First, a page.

Last Wednesday, our family suffered the loss of our Aunt Mary.  Since then I’ve been processing and having words in just about any sense has been challenging.  One of the harder things about getting older is losing those we know and love.  There have been family members that have passed in the past few years, but none that I’ve spoken to, much less seen, and certainly none that my children had a relationship with.  They not only knew of Aunt Mary, they knew Aunt Mary.  They love her and felt a bond to her immediately upon meeting her.  I think it’s because she was so similar in looks and spirit to my mother, her sister, their Grandma.  They didn’t take to just anyone the way they did to Aunt Mary right from the start.

I had to tell my kids their beloved Aunt Mary was gone.  They could clearly see I was upset and they’re old enough that we couldn’t sugar coat it.  They’d spent time with her and could see that she looked very different from her previous visits.  They could grasp that she had cancer and was very sick.  They understood she no longer had hair because of her treatment, and that it made her too weak to come swimming like they’d enjoyed with her just last summer. They prayed for her healing and believed it would happen.

My Aunt Mary Francis, was an inspiration who fought stage four pancreatic cancer for about a year before the disease took over. She was heroic in strength both before and during her diagnosis.  Before it she gave of her love and talents on a regular basis; crocheting amazing “prayer blankets” for anyone, including complete strangers to be a comfort during hard times.  Through it all, she remained positive and strong in spirit, never wanting anyone to feel sorry for her in any way.  Aunt Mary was a dream chaser till the end, taking up new hobbies such as crochet, buying her dream home and while it’s been a few years now, still had the glow of a newlywed from her walk down the isle with her dream husband.  She left here feeling full. In the last conversation I had with her, thin in frame, hairless, too weak to walk, and with a faint voice, she told me and my husband how very blessed she felt.  Amazing.


We in the family knew her time here on earth was winding down but nothing totally prepares you for that phone call.  I was equally unprepared for the reaction from my children learning the news.  I assumed there might be some squirming mixed with inappropriate laughter, as is often the way my daughter reacts to information she’s uncomfortable with.  I was ready for that.  I was not however ready for the immediate shock and gut-wrenching sobs that came from my babies.  It broke my heart, realizing that the only thing I could do was also best thing and just hold them, letting them know how sorry I was, how much I love them, and how much Aunt Mary loved them too.  We laid there, with them until they quieted down on their own.  We encouraged them to ask questions.  As I mentioned, they understood that she was very sick with cancer, they understood that people often die from this disease, and therefore understood that the cancer in her body, caused it to not work anymore.  We explained that she’s not in anymore pain, and that she is probably dancing or jumping in big beautiful pool in heaven like she did on her visit last June.  That made them happy.  The only question came from my son asking why God didn’t heal her like they had prayed for.  That’s always a hard one.  How do you explain the mysteries of God to a six year old, when you’re trying to grasp them yourself?  Luckily my husband is much better with words in those cases and gave an explanation that satisfied…for now.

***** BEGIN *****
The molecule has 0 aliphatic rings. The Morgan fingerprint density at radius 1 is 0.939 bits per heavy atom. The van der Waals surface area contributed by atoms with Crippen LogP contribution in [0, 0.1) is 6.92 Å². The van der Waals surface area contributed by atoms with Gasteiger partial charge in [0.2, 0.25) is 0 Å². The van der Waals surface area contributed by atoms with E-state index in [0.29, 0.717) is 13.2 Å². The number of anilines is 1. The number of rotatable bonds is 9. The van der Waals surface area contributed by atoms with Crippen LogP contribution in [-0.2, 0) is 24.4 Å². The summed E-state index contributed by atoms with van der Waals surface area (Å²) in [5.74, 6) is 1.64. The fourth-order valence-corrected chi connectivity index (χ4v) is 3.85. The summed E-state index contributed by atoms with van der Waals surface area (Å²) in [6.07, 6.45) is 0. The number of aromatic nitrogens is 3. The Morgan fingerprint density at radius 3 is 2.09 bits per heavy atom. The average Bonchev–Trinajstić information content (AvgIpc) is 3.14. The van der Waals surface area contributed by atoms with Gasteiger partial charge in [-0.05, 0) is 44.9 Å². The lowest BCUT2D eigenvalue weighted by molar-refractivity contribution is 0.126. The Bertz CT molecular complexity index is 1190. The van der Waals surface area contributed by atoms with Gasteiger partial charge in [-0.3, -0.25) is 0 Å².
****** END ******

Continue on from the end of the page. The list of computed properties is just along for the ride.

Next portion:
We’ve left the door wide open for conversation if need be.  They seem to have a handle on things in a lovely way.  I suppose unintentionally sending more than a few back yard lizards home to be with Jesus, last summer helped give them clearer perspective of what it meant for a creature they loved and cared for to die.  It sounds silly to say, but when “Zippy” passed, they learned that their little friend wasn’t coming back and it was devastating to them.  There were many “Zippies” and many tears shed summer 2015.

We will miss Aunt Mary…her visits, fiery personality, and priceless one-of-a-kind creations, and we’ll do our best to live up to her example of strength and selflessness. In the bible it states how there are those who will get to heaven boasting of their mighty accomplishments on earth and Jesus will say, “Depart from me, I never knew you”.  I read that to mean, you can “do” all kinds of things in the name of good or God, but if your heart is not true or there’s no connection to the source of ALL that is good, it’s just “stuff done” more for your glory than anything else.  Aunt Mary, a woman who loved God, and quietly served people for no recognition or reward on earth, I believe, is getting it beyond measure in heaven.  I can only image the royal welcome she received for her service.  I’m grateful that even with her passing she managed to bring deeper a connection and sense of gratitude to my family.

We love you Aunt Mary.  Rest in peace, you warrior woman of God.




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